>Butternut is the New Pumpkin

>‘Tis the Season.


Oregon does cold,wet weather really, really well. And what better way to heat up this holiday season than steamy concoctions coming from the kitchen, and in true PNW fashion, from the garden.

Long after the last tomatoes and peppers are pulled from the garden and stashed in the form of salsas and sauces, the squash stands alone outside amidst plant skeletons. In my corner of the woods where I’ve been residing this fall butternut has burst its way into my home, and in turn, my heart. With its tawny golden color, smooth texture and sweet flavor, it quickly has surpassed pumpkin as the winner this season for hot ‘n tasty treats.


*Both of these recipes use a hand blender, which makes otherwise effort-heavy kitchen

maneuvers way too much fun. Miss Ali calls this contraption a ”wand” because – duh – it makes magic happen. Cuisinart and KitchenAid both make quality and affordable models that would make a great gift for anyone who spends time in the kitchen.

Super Simple Butter[Pea]nut Soup

1 butternut squash
1 onion
4 cloves of garlic
2 T crunchy peanut butter
In a large soup pan sauté onions and garlic in butter until golden.
Peel the butternut squash, remove the seeds (save for roasting) and cube into small chunks.
Add butternut into the soup pan and cover the squash with water.
Bring water to a boil and then let simmer until the squash is soft.
Remove from heat and puree with a hand blender until it has reached a uniform smooth consistency.
Add soy sauce (to taste) and peanut butter. Blend again.
BOOM. Super delicious creamy peanutbutterynut soup.
Variations on Toppings:
1. Clean off the saved seeds from the squash and coat with olive oil and soy sauce. Roast in the oven or in a frying pan and top the soup with them before serving.
2. Chop up peanuts finely and roast in a pan on the stove quickly before sprinkling on soup.
(walnuts or pine nuts would be pretty delicious too)
3. Lightly steam green beans. Finish in a frying pan with olive oil and balsamic vinegar. Add to soup before devouring.
And now for dessert…

Pie is one of my all-time loves. It is how I celebrate, show affection and my ultimate form of cooking self-expression. The labor going into it is the process of making love edible and a pie is intrinsically shareable – no pie stands alone. It nearly always screams family and friends and warmth and being well-fed and loved… I actually broke up with someone once for dissing my pie crust. True story.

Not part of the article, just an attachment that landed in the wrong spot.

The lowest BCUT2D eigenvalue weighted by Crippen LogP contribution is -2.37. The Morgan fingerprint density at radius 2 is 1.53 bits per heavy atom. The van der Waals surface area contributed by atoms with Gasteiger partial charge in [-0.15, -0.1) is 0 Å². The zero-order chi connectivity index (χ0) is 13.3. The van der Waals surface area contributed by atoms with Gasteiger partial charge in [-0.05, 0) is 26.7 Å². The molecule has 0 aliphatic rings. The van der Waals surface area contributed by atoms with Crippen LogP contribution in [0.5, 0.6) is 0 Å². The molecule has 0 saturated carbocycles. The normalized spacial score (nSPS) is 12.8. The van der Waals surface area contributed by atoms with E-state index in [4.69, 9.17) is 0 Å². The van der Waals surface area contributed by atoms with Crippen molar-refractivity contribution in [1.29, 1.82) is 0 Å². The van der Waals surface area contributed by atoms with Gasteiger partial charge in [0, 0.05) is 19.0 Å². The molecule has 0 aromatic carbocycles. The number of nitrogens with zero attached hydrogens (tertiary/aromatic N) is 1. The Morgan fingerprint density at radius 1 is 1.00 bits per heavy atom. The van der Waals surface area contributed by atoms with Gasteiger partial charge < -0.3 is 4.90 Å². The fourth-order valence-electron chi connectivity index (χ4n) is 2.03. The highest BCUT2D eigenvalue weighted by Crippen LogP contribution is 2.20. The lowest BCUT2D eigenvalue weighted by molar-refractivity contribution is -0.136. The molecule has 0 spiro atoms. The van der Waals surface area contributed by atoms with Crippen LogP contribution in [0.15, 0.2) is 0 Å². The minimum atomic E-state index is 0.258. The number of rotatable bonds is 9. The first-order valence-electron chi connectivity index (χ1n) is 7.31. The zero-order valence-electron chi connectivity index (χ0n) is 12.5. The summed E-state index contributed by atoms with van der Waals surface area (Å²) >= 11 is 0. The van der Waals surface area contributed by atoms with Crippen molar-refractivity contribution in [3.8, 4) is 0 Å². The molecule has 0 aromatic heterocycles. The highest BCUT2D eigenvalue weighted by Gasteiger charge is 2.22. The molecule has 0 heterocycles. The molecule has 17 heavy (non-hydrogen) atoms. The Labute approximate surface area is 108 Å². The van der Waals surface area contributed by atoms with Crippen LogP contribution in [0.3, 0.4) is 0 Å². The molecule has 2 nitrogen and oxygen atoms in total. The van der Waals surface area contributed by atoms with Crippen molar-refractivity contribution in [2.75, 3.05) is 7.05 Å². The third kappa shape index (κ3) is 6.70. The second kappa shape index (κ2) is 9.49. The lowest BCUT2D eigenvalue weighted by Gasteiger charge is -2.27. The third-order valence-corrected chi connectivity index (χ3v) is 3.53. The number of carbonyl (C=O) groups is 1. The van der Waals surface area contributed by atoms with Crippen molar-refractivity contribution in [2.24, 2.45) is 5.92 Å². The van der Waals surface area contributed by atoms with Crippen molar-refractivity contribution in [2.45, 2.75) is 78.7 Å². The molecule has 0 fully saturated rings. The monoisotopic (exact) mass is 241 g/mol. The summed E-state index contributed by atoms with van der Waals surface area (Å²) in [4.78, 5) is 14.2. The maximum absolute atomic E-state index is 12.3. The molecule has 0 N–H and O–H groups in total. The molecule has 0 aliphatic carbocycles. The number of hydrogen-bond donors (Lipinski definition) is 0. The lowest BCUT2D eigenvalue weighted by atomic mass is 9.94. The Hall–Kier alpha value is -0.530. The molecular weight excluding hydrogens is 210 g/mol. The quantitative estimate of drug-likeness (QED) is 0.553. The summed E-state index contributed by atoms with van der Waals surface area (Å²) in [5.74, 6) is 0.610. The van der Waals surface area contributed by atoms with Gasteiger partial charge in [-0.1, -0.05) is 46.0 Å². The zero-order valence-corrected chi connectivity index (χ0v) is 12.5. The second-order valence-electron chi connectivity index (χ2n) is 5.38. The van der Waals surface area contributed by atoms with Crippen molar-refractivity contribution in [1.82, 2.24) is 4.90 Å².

This pie is a brand new creation borne from my two newfound taste bud loves: butternut squash and bacon. Thats right, somehow I missed that bacon is the food of the gods until this fall. But no worries – I’ve more than been making up for lost time.


Butternut Bacon Pie

Pie Crust
(this recipe makes one pie crust)
1 cup flour
1/2 cup butter
1/4 cup ice water
1/2 teaspoon sugar
1 /2 teaspoon salt
Mix dry ingredients into a large mixing bowl. Cut butter (still chilled from fridge) into the flour mixture until there is a uniform meal-like consistency. Add water slowly while working the dough (with clean hands) until it forms a ball. Chill in the fridge until filling is ready.
Butternut Pie Filling
2 cups butternut squash puree
1 cup half and half
1/2 cup cream cheese
2/3 cup brown sugar
1/3 cup maple syrup
2 eggs
1 tablespoon finely gated fresh ginger
1 tablespoon cinnamon
1/2 teaspoon nutmeg
12 slices of bacon (or however many come in a package)
Halve the butternut and cook facedown on a baking sheet at 350 degrees until easily pierced with a fork. Scrape out the pulp with a spoon and puree using a hand blender. Add two cups to a mixing bowl. (I cooked the whole thing and used the rest to make another dish).
Add cream cheese, half and half, maple syrup and sugar, then mix.
Whisk eggs in a separate bowl, then add to mixture.
Add spices and mix.
Now, fry up one package of bacon and after it has slightly cooled crumble it into bacon bits. Set aside four strips’ worth to garnish the top add the rest to the filling.
Remove the dough from the fridge and roll out on a floured surface using a floured rolling pin. Place the pie crust into a pie pan by draping it over the rolling pin and then cut off excess dough around the edges using a paring knife. Pour the filling into the pie shell. To crimp the edges of the pie crust place your thumb and forefinger on the outside of the shell, and the pointer finger of your other hand on the inside, pressing it into the middle of your other fingers to make an indentation. Repeat all the way around the edge.
Bake for 10 minutes at 450 degrees.
Lower oven to 375 degrees and bake pie for 30 minutes or until an inserted knife comes out clean.
Chill completely before serving with fresh whipped cream.
A sweet and savory delight. Enjoy by sharing.